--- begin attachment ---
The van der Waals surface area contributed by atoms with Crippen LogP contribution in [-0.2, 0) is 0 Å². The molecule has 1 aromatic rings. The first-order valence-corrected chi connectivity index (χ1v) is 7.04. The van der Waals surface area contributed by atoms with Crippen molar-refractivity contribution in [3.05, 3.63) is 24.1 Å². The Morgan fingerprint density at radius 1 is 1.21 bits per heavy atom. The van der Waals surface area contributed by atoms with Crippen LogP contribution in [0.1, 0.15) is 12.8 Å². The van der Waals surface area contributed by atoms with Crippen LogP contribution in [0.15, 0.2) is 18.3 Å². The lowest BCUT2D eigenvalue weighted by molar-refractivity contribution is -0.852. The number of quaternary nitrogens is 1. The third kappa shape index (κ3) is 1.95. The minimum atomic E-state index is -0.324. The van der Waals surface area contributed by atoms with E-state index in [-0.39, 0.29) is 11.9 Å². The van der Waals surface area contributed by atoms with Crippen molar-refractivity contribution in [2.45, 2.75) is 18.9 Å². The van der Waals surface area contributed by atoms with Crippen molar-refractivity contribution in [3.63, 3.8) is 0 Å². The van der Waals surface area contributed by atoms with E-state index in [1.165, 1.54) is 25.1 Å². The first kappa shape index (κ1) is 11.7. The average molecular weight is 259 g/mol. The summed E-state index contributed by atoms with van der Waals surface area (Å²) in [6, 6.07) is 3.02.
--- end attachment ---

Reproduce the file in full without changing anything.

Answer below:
The van der Waals surface area contributed by atoms with Crippen LogP contribution in [-0.2, 0) is 0 Å². The molecule has 1 aromatic rings. The first-order valence-corrected chi connectivity index (χ1v) is 7.04. The van der Waals surface area contributed by atoms with Crippen molar-refractivity contribution in [3.05, 3.63) is 24.1 Å². The Morgan fingerprint density at radius 1 is 1.21 bits per heavy atom. The van der Waals surface area contributed by atoms with Crippen LogP contribution in [0.1, 0.15) is 12.8 Å². The van der Waals surface area contributed by atoms with Crippen LogP contribution in [0.15, 0.2) is 18.3 Å². The lowest BCUT2D eigenvalue weighted by molar-refractivity contribution is -0.852. The number of quaternary nitrogens is 1. The third kappa shape index (κ3) is 1.95. The minimum atomic E-state index is -0.324. The van der Waals surface area contributed by atoms with E-state index in [-0.39, 0.29) is 11.9 Å². The van der Waals surface area contributed by atoms with Crippen molar-refractivity contribution in [2.45, 2.75) is 18.9 Å². The van der Waals surface area contributed by atoms with Crippen molar-refractivity contribution in [3.63, 3.8) is 0 Å². The van der Waals surface area contributed by atoms with E-state index in [1.165, 1.54) is 25.1 Å². The first kappa shape index (κ1) is 11.7. The average molecular weight is 259 g/mol. The summed E-state index contributed by atoms with van der Waals surface area (Å²) in [6, 6.07) is 3.02.